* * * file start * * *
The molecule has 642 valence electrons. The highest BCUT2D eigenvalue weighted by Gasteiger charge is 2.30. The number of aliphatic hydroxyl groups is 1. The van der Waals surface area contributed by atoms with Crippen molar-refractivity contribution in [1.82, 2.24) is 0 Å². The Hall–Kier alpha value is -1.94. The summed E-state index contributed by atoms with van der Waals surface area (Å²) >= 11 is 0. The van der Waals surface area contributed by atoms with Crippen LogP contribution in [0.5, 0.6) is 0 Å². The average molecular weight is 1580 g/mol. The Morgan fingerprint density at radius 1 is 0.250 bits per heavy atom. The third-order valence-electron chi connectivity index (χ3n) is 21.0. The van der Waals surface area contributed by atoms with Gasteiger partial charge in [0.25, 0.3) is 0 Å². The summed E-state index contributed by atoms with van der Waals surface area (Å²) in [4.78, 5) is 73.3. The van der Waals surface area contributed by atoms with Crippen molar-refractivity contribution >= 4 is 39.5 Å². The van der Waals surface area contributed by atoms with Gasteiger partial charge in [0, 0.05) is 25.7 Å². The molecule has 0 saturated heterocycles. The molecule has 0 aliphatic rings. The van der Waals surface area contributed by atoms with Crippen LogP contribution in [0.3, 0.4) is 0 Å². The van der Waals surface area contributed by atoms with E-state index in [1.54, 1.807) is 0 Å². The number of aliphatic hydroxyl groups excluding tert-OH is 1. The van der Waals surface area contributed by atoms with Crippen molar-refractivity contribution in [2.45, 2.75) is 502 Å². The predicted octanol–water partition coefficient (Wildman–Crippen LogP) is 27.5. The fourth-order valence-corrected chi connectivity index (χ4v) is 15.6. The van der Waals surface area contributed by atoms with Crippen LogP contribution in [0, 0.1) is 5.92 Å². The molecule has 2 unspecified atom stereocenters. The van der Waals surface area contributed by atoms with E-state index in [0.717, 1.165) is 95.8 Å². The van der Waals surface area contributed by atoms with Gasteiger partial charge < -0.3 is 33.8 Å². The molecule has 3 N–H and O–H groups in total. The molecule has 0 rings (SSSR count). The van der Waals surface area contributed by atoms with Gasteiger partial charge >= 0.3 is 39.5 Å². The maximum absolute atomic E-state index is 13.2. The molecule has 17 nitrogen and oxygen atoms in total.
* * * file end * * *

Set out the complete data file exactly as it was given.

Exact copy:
The molecule has 642 valence electrons. The highest BCUT2D eigenvalue weighted by Gasteiger charge is 2.30. The number of aliphatic hydroxyl groups is 1. The van der Waals surface area contributed by atoms with Crippen molar-refractivity contribution in [1.82, 2.24) is 0 Å². The Hall–Kier alpha value is -1.94. The summed E-state index contributed by atoms with van der Waals surface area (Å²) >= 11 is 0. The van der Waals surface area contributed by atoms with Crippen LogP contribution in [0.5, 0.6) is 0 Å². The average molecular weight is 1580 g/mol. The Morgan fingerprint density at radius 1 is 0.250 bits per heavy atom. The third-order valence-electron chi connectivity index (χ3n) is 21.0. The van der Waals surface area contributed by atoms with Gasteiger partial charge in [0.25, 0.3) is 0 Å². The summed E-state index contributed by atoms with van der Waals surface area (Å²) in [4.78, 5) is 73.3. The van der Waals surface area contributed by atoms with Crippen molar-refractivity contribution >= 4 is 39.5 Å². The van der Waals surface area contributed by atoms with Gasteiger partial charge in [0, 0.05) is 25.7 Å². The molecule has 0 saturated heterocycles. The molecule has 0 aliphatic rings. The van der Waals surface area contributed by atoms with Crippen LogP contribution in [0.3, 0.4) is 0 Å². The van der Waals surface area contributed by atoms with E-state index in [1.54, 1.807) is 0 Å². The number of aliphatic hydroxyl groups excluding tert-OH is 1. The van der Waals surface area contributed by atoms with Crippen molar-refractivity contribution in [2.45, 2.75) is 502 Å². The predicted octanol–water partition coefficient (Wildman–Crippen LogP) is 27.5. The fourth-order valence-corrected chi connectivity index (χ4v) is 15.6. The van der Waals surface area contributed by atoms with Crippen LogP contribution in [0, 0.1) is 5.92 Å². The molecule has 2 unspecified atom stereocenters. The van der Waals surface area contributed by atoms with E-state index in [0.717, 1.165) is 95.8 Å². The van der Waals surface area contributed by atoms with Gasteiger partial charge < -0.3 is 33.8 Å². The molecule has 3 N–H and O–H groups in total. The molecule has 0 rings (SSSR count). The van der Waals surface area contributed by atoms with Gasteiger partial charge >= 0.3 is 39.5 Å². The maximum absolute atomic E-state index is 13.2. The molecule has 17 nitrogen and oxygen atoms in total.